After Parkland

Intimate, sensitively made and moving.


After Parkland

Millions of parents wave their children into school each morning, placing their trust in the sanctity of a classroom. For much of the country, school shootings remain distant, often seen as tragedies that have plagued faraway towns.

The families of Marjory Stoneman Douglas High School were no different -- until the afternoon of Valentine’s Day this year, when a gunman walked into the freshman building and opened fire. In the aftermath of the shooting, filmmakers Emily Taguchi and Jake Lefferman began filming with students and families whose lives were transformed: senior David Hogg, who recorded his class during the attack and became the public face of the Never Again movement to end gun violence; freshman Brooke Harrison, who was in the first classroom that came under attack; Sam Zeif, a senior who was locked down in the same building, texting with his little brother and unsure if they would ever see each other again; Andrew Pollack, the father of 18-year old Meadow, who was killed after being shot nine times; and the loved ones of 17 year-old Joaquin Oliver, including his father Manuel, girlfriend Victoria Gonzalez, and best friend Dillon McCooty.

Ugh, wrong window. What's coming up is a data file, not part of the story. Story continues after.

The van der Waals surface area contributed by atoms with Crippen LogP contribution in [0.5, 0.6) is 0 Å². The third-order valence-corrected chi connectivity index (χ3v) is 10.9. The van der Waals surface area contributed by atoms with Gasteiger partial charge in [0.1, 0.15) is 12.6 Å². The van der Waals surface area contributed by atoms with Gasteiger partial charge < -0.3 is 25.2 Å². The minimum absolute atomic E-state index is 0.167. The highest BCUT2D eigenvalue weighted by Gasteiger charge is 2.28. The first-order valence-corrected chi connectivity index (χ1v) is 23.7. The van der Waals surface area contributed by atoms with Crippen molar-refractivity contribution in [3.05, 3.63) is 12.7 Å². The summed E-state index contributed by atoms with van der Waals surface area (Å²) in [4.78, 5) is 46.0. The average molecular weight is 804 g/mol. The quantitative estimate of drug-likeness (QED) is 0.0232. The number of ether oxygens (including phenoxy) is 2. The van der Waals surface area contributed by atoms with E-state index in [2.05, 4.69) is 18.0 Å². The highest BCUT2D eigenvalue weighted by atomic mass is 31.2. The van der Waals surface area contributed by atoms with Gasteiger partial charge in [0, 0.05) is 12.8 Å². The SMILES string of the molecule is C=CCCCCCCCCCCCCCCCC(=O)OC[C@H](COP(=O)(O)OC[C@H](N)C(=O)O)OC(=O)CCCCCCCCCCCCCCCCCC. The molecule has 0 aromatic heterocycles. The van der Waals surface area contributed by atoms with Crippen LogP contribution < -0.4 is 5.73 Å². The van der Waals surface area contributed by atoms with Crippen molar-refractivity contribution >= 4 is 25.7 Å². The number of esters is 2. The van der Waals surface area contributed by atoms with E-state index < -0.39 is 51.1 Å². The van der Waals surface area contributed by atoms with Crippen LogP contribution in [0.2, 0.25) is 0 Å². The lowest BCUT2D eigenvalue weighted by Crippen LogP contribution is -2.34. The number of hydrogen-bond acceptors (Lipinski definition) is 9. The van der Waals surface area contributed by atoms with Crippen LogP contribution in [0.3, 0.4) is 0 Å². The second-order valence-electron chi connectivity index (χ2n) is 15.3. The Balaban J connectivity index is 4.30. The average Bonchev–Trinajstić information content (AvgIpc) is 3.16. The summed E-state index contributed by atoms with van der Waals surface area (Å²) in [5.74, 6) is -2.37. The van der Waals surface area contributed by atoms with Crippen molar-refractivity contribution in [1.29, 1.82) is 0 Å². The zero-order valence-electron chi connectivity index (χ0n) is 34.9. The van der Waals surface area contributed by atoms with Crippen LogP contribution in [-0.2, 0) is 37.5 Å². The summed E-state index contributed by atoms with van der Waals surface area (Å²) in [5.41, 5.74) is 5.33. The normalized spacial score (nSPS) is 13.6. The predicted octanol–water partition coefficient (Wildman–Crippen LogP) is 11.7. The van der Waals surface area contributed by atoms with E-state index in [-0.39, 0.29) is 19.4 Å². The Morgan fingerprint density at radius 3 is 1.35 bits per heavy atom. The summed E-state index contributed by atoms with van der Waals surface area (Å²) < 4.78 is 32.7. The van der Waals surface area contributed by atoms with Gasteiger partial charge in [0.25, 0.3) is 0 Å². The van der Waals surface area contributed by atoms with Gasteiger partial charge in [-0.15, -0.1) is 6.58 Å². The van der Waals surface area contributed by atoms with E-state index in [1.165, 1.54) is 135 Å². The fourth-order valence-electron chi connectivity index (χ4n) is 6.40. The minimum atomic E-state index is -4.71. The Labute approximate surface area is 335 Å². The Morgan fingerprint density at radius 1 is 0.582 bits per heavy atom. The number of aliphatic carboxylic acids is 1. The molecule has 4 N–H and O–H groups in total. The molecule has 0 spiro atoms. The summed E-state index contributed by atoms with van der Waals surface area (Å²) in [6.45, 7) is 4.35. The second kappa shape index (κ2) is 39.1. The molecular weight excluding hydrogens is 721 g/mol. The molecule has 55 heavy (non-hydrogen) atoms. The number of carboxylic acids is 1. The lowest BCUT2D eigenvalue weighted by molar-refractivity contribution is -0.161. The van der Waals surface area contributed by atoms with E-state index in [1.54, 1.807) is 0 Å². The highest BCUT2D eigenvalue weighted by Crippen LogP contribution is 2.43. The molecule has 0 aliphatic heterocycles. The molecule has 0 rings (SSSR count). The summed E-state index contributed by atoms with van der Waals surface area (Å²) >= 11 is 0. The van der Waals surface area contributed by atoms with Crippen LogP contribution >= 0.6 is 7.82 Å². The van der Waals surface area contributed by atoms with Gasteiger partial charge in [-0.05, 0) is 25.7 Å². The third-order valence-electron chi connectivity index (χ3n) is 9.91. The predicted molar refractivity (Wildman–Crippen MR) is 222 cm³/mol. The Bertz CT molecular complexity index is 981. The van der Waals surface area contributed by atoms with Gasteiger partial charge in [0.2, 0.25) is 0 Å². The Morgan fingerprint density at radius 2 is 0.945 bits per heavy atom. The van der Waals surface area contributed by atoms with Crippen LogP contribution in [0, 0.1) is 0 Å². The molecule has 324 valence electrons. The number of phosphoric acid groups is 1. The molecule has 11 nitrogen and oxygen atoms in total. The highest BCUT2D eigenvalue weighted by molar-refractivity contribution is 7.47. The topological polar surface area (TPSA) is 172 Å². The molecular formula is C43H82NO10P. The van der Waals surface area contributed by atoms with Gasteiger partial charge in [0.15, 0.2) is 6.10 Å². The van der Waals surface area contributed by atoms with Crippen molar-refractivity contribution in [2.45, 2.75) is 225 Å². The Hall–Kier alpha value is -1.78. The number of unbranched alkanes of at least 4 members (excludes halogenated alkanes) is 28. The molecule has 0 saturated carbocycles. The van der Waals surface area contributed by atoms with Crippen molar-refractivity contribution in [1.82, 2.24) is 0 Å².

The filmmakers developed trusting relationships with the families, who continuously opened their doors during some of the most difficult and personal moments they had faced in their lives. Weaving together candid, in-depth interviews, verite footage, and personal videos and photos, the film chronicles moments both intimate and defining -- ranging from the quiet hours of grief and reflection, to those of political awakening, and onto pivotal milestones on the public stage -- all overshadowed by profound loss and an elusive search for normalcy.

With the country reeling from endless waves of school shootings, the film seeks answers to a series of questions: What can we learn from a student who has stared down the barrel of a gun in their own classroom? When a child is ripped away so violently and so senselessly, how does a family move forward? And lastly, how does a community rebuild when its name becomes synonymous with one of the worst acts of gun violence in American history?

Not Rated
Documentary, Politics, Activism
Emily Taguchi
Stephanie Archer, Film Inquiry

'After Parkland' starts with the shooting but for only a brief moment, the apparent anger and drive in the events to follow immediately apparent with students, one specific individual evacuated from the building, asking first responders as he records on his iPhone “Are we really doing this again?” ...

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